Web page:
Ordinary Neural Networks don’t perform well in cases where sequence of data is important. For example: language translation, sentiment-analysis, time-series and more. To overcome this failure, RNNs were invented. RNN stands for “Recurrent Neural Network”. An RNN cell not only considers its present input but also the output of RNN cells preceding it, for it’s present output.
Simple form of Vanilla RNN’s present state could be represented as :
RNNs performed very well on sequential data and performed well on tasks where sequence was important.
Vanishing gradients problem:
Hyperbolic tangent(tanh) is mostly used as activation function in RNNs which lies in [-1,1] and derivative of tanh lies in [0,1]. During backpropagation, as gradient is calculated by chain rule, it has an effect of multiplying these small numbers n (number of times tanh used in rnn architecture) times which squeezes the final gradient to almost zero and hence subtracting gradient from weights doesn’t make any change to them which stops the training of model.
Exploding gradients problem:
Opposite to vanishing gradient problem, while following chain rule we multiply with the weight matrix(transposed W )too at each step, and if the values are larger than 1, multiplying a large number to itself many times leads to a very large number leading to explosion of gradient.
Long-Term Dependencies problem
RNNs are good in handling sequential data but they run into problem when the context is far away. Example: I live France and I know ____. The answer must be ‘French’ here but if the there are some more words in between ‘I live in France’ & ‘I know ____’. It’ll be difficult for RNNs to predict ‘French’. This is the problem of Long-Term Dependencies. Hence we come to LSTMs.
LSTMs are special kind of RNNs with capability of handling Long-Term dependencies. LSTMs also provide solution to Vanishing/Exploding Gradient problem. We’ll discuss later in this article.
A simple LSTM cell looks like this:
At start, we need to initialize the weight matrices and bias terms as shown below.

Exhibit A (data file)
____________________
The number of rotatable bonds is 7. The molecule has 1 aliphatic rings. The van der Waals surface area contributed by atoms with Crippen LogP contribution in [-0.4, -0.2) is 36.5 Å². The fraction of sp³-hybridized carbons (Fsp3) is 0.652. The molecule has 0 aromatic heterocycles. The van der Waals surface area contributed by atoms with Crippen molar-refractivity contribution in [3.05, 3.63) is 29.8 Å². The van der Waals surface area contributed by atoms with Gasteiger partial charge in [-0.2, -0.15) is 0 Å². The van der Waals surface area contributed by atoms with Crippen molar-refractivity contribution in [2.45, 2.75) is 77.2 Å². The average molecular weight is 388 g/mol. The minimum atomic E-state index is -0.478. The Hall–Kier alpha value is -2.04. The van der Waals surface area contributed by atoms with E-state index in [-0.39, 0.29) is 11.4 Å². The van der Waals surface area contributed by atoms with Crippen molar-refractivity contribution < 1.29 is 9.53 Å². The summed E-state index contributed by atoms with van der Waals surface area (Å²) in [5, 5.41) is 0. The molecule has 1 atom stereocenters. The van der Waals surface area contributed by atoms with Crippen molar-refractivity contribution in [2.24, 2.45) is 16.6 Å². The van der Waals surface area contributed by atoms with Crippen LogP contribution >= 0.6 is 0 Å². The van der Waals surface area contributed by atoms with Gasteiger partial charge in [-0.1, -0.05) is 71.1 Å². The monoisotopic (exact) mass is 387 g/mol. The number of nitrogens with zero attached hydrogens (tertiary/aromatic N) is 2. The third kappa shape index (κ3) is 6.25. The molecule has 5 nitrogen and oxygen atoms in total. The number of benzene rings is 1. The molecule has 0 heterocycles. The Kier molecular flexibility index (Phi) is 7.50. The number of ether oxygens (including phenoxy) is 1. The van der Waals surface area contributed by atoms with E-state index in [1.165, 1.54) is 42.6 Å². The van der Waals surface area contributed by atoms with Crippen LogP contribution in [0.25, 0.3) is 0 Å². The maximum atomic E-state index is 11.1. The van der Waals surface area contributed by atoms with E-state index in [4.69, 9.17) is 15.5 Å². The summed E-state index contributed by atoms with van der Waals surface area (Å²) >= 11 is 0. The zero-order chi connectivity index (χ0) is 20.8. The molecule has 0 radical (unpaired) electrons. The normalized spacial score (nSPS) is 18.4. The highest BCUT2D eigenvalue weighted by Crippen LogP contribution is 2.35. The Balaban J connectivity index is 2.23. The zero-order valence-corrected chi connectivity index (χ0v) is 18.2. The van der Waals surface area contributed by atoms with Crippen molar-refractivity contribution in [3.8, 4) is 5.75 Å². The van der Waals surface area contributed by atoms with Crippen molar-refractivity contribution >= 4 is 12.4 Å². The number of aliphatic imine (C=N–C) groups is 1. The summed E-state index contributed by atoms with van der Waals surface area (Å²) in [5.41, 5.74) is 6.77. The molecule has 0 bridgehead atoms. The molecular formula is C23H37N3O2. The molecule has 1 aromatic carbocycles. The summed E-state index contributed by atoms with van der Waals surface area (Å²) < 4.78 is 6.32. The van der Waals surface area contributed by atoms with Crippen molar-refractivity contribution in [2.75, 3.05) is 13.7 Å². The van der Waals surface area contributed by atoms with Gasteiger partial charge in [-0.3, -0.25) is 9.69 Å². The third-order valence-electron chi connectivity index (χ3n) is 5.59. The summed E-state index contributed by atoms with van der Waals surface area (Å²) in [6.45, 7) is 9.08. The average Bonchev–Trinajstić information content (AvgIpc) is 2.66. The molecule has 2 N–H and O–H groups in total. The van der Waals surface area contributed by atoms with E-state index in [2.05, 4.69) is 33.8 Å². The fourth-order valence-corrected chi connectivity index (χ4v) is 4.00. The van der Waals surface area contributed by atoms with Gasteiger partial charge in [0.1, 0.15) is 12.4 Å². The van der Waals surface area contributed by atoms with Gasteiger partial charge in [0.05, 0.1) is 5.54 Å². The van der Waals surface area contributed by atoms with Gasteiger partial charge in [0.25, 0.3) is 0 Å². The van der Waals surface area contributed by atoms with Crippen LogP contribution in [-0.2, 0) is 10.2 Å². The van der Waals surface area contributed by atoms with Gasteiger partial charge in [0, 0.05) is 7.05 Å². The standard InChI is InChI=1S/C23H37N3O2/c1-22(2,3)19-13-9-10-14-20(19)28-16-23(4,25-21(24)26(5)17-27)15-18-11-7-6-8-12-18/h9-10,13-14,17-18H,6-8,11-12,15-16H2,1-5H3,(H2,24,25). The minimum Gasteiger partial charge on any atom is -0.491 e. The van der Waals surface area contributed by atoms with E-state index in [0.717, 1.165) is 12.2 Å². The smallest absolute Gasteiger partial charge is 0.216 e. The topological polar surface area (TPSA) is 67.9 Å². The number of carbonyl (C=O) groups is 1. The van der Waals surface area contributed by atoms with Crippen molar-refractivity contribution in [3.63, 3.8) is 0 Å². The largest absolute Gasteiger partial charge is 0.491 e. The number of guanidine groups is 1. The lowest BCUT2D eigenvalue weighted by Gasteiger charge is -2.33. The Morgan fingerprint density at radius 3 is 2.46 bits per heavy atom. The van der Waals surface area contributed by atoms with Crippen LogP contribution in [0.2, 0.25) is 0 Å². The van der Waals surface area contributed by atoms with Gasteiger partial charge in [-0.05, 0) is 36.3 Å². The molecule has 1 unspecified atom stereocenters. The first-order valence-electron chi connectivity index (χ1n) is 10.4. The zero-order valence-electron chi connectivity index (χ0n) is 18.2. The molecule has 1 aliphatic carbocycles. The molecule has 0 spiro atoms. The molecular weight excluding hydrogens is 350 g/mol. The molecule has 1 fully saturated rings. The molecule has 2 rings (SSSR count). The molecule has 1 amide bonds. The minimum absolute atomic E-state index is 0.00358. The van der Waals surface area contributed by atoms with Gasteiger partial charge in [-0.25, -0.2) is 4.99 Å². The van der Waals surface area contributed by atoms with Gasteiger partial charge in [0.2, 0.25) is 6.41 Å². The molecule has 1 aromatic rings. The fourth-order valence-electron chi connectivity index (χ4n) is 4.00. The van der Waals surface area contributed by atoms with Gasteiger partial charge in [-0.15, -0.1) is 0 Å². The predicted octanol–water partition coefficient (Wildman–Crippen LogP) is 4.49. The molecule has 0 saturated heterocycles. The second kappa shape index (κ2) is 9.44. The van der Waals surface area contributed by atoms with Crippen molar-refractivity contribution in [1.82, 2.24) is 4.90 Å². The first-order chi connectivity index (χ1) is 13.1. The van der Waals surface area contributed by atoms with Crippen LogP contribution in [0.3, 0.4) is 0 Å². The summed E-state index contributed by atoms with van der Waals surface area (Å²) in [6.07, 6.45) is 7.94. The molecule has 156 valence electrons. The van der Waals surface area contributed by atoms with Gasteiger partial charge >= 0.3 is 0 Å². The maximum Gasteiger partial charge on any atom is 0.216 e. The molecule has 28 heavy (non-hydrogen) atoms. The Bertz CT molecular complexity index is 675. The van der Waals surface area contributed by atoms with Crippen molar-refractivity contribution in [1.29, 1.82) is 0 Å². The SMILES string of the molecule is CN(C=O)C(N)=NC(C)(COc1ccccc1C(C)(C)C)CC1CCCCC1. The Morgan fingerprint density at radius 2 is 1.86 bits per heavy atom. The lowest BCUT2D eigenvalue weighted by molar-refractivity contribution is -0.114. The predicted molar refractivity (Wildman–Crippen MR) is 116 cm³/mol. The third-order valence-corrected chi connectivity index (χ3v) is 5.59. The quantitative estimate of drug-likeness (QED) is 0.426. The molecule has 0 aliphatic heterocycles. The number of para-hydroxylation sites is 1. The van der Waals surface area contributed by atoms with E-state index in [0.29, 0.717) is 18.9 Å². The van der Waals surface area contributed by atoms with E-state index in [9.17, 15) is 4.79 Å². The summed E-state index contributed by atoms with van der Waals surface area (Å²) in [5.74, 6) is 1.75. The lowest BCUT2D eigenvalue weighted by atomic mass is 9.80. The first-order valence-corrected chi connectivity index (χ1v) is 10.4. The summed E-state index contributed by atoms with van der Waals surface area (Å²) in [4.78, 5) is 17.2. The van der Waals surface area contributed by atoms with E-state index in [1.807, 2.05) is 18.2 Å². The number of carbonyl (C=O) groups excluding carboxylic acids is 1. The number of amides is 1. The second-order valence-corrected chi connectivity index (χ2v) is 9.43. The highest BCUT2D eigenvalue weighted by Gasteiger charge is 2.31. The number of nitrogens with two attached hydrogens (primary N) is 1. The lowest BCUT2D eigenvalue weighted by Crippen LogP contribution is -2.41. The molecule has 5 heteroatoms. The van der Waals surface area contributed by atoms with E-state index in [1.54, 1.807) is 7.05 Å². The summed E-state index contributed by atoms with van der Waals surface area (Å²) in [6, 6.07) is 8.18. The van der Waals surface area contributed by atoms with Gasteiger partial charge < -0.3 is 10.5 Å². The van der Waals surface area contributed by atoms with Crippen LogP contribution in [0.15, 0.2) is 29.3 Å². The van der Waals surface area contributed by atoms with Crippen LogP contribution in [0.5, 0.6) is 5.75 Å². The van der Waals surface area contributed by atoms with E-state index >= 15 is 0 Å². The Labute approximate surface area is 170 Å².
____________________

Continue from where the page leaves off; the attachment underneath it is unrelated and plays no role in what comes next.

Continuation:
Some information about an LSTM cell
A simple LSTM cell consists of 4 gates:
Let’s discuss the gates:
•Forget Gate: After getting the output of previous state, h(t-1), Forget gate helps us to take decisions about what must be removed from h(t-1) state and thus keeping only relevant stuff. It is surrounded by a sigmoid function which helps to crush the input between [0,1].It is represented as:
We multiply forget gate with previous cell state to forget the unnecessary stuff from previous state which is not needed anymore, as shown below:
•Input Gate: In the input gate, we decide to add new stuff from the present input to our present cell state scaled by how much we wish to add them.
In the above photo, sigmoid layer decides which values to be updated and tanh layer creates a vector for new candidates to added to present cell state. The code is shown below.
To calculate the present cell state, we add the output of ( (input_gate*gate_gate) and forget gate) as shown below.
Output Gate: Finally we’ll decide what to output from our cell state which will be done by our sigmoid function.
We multiply the input with tanh to crush the values between (-1,1) and then multiply it with the output of sigmoid function so that we only output what we want to.
An overall view of what we did.
LSTM responds to vanishing and exploding gradient problem in the following way. LSTM has much cleaner backprop compared to Vanilla RNNs
•First, There is no multiplication with matrix W during backprop. It’s element wise multiplication with f(forget gate). So it’s time complexity is less.
•This article was limited to architecture of LSTM cell but you can see the complete code HERE. The code also implements an example of generating simple sequence from random inputs using LSTMs.
I tried the program using Deep Learning Studio:
Deep Learning Studio comes with inbuilt jupyter notebooks and pre-installed deep learning frameworks such as Tensorflow, Caffe etc.. So you just need to click on Notebooks(in the left pane) to open a jupyter notebook in Deep Learning Studio and you’re ready to go!
A special thanks to Christopher Olah ,Stanford CS231n team.
Thanks for reading.
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